• On the topic of live events rich with Vegas tradition, South Point owner Michael Gaughan says he is “an eternal optimist” that the Wrangler National Finals Rodeo will return to Las Vegas in 2015. The standing 10-year pact ends after the 2014 rodeo. When asked what his gut told him about the likelihood of a new 10-year deal being agreed upon, Gaughan said, “I am hopeful. It is my hope that the NFR will return to Las Vegas. That is where all of our energy is right now, and I don’t want to talk about a scenario where something else will come in and replace it.” Las Vegas Events President Pat Christenson said on Friday that a “like” event would be lined up for 2015 if the WNFR is indeed uprooting and leaving the Thomas & Mack Center after a 30-year run. That event would conceivably be a rodeo-styled event, customized especially for Las Vegas with top contestants competing on an invitation-only basis.
Gaughan says National Finals Rodeo Committee members asked for a timeframe of when the two sides might sit down again, Gaughan said, “We talk all the time. There are more informal talks than formal talks,” and expects some resolution within 30 days.
“We’ve been through this before,” he said. “We went through it 10 years ago, and 10 years before that. I have to believe we can get it done.”
• On the topic of Mr. Gaughan’s calendar, Jerry Lewis is returning to South Point Showroom on Dec. 19. This is the second appearance by Lewis at the South Point this year, following a set of three dates back in May. All of those dates sold out as Lewis took fans on a sentimental journey of film and TV clips and recently unearthed anecdotes. Lewis did not assemble a band or orchestra for the show, singing only at the end with “Somebody” from the movie “Cinderfella.” Expect that type of performance Thursday. As Gaughan noted, Lewis has more than 400 hours of footage from which to choose when dialing in one of these live performances, and in May produced a rare clip of him performing a sketch with a very young Carol Burnett, which was a terrifically funny and moving moment. Lewis spent an hour and 15 minutes onstage in each of his shows in May, finishing strong each night and (naturally) leaving ‘em wanting more.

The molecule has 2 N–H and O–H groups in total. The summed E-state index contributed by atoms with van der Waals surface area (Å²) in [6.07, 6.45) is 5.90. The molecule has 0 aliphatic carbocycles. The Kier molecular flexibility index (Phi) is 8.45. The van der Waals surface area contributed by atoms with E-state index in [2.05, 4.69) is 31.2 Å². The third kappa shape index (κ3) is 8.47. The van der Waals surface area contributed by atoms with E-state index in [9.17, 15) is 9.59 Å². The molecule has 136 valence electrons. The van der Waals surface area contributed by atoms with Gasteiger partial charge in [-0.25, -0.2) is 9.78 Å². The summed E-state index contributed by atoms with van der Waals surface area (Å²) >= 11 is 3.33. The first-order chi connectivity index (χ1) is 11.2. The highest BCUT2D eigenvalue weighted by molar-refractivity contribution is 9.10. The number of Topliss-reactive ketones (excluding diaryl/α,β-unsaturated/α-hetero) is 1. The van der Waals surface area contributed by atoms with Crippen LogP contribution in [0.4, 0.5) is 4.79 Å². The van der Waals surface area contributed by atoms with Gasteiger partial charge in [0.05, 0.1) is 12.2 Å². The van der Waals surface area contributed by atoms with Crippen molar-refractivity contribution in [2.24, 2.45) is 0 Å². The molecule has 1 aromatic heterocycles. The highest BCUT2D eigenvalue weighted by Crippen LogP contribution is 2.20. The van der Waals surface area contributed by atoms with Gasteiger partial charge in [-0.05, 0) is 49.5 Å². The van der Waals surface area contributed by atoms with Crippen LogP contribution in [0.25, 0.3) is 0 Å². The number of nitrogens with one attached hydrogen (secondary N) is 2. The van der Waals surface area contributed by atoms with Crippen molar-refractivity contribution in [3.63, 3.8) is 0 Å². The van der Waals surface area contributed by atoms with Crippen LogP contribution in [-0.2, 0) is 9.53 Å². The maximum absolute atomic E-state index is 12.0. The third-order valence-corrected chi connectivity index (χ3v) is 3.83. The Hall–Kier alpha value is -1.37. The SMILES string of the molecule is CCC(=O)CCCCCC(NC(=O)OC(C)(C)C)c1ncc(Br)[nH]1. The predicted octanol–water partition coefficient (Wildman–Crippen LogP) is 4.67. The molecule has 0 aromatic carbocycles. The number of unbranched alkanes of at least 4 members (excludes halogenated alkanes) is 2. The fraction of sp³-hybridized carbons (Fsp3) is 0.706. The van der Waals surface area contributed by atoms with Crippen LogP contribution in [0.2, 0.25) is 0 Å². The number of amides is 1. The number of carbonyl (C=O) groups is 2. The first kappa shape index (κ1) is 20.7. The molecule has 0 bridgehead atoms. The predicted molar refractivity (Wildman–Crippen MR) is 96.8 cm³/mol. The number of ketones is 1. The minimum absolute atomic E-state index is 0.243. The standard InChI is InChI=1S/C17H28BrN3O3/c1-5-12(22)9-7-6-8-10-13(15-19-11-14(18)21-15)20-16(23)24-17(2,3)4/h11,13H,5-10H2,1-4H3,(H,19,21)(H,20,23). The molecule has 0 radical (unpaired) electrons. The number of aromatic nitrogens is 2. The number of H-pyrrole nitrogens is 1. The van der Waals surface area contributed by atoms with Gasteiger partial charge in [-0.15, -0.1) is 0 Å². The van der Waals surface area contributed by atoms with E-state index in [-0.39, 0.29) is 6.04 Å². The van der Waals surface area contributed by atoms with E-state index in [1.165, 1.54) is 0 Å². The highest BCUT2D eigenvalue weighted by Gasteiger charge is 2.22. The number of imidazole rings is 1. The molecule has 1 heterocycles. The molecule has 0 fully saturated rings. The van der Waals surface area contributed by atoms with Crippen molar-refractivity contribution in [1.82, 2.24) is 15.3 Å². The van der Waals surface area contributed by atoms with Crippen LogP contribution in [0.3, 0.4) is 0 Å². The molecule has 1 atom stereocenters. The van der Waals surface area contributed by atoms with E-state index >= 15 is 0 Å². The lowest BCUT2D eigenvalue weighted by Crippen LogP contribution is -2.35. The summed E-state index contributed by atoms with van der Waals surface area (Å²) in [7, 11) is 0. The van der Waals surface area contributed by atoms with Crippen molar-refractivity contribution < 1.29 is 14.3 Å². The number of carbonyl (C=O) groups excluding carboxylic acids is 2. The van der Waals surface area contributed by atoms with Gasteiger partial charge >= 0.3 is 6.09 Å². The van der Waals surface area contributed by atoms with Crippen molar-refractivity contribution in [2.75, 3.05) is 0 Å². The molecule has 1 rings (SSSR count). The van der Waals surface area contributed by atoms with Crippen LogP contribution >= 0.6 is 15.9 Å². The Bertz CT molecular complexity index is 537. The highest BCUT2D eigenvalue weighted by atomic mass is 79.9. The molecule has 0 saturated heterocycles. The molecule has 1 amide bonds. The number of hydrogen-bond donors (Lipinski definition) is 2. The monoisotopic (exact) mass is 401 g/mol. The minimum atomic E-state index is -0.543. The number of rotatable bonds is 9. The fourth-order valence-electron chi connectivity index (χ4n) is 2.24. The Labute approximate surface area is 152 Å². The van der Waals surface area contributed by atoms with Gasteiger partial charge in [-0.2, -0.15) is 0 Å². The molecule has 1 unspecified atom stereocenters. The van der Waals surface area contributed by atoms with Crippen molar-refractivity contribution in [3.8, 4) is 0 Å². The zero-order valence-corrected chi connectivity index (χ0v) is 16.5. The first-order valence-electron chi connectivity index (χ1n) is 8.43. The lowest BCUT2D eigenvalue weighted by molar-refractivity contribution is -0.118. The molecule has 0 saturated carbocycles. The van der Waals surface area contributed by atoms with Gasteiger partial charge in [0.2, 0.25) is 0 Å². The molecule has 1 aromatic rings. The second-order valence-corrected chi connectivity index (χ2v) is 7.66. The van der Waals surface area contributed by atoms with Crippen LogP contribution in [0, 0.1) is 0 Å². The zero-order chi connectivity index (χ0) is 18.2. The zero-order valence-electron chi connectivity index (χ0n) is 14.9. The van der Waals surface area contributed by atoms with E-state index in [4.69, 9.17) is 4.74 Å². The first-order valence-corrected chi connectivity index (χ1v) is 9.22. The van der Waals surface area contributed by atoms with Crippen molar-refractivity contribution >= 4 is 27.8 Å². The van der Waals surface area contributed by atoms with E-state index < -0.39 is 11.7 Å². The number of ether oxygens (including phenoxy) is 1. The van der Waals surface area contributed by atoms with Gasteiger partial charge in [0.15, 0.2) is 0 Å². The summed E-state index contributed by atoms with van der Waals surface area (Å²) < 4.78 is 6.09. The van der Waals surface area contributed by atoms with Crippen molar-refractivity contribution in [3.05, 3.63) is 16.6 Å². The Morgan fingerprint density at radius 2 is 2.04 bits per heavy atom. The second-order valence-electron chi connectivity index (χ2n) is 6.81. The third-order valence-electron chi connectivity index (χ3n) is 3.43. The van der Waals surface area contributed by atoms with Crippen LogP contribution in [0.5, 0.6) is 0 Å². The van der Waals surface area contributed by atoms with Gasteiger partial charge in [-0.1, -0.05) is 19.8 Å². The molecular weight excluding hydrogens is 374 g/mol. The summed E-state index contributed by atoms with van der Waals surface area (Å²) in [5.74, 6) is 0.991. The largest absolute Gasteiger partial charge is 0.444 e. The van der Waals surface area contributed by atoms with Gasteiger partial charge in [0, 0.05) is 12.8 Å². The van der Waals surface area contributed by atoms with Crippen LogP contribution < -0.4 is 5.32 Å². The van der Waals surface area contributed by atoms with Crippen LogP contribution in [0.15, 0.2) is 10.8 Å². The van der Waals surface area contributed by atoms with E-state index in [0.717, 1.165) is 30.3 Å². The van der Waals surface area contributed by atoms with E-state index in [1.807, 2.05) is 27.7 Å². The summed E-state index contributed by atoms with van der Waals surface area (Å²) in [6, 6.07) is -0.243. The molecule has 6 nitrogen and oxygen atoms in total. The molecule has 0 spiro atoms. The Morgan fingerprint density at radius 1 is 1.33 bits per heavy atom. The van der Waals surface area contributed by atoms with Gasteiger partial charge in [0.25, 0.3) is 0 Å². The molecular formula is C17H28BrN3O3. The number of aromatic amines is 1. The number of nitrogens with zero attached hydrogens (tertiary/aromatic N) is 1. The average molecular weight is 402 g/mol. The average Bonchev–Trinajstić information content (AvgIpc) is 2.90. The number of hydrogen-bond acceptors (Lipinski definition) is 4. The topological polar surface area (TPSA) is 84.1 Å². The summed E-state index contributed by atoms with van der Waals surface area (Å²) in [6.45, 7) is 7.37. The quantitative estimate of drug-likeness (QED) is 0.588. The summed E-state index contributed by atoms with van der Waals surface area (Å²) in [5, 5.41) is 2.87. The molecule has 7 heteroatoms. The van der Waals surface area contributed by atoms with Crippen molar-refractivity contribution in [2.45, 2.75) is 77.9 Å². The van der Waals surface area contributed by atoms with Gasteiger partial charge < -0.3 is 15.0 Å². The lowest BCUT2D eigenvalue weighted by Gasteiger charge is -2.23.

• Luxor headiner-on-the-mend Criss Angel provided some spark (and by “spark” we mean “money”) to the Circus Couture "Possession(s)" event held Sunday night at the Joint in the Hard Rock Hotel. The event was loaded with acts from artists in productions around town, especially those representing Cirque du Soleil, and also drew in a live and silent auction of artwork and custom attire. Angel delivered bids of several thousand dollars (organizers were not saying just how much he dropped, but it was a lot) on a night that surpassed $100,000 for the dual charities the Children's Specialty Center of Nevada (the state's only pediatric cancer treatment center that accepts patients with or without medical insurance,) and our mane-shearing friends at St. Baldrick's Foundation (which raises money for childhood cancer research).
Angel is out of “Believe” at Luxor for two months beginning in January, his first extended absence in five years with the show, so he can undergo long-overdue shoulder surgery. “Criss Angel Magic Jam” will pull together a variety of artists with a shared love of magic. Angel’s friend Nathan Burton (known mostly for his show at Flamingo Las Vegas), ace mentalist Banachek and the woman Angel says is the top female magician anywhere, Krystyn Lambert, head up the new production.
• On the topic of Cirque and community outreach, the waltz “Valsa Sasoun” was debuted during the Circus Couture event. written by “Ka” artist Sami Saula and recorded in October by Saul and a backing band recruited specifically for the session. The tune was recorded in memory of the late “Ka” artist Sarah Guillot-Guyard, killed June 29 after a fall in the show, and has been posted on Guillot-Guyard’s tribute page, ForSasoun.com. Click to the song and you’ll find an option to donate to the Cure 4 the Kids charity, which assists children in Southern Nevada suffering from cancer and other catastrophic diseases receive treatment regardless of their ability to pay. Oh, and you will be allowed the download a spirited waltz played by great musicians, too.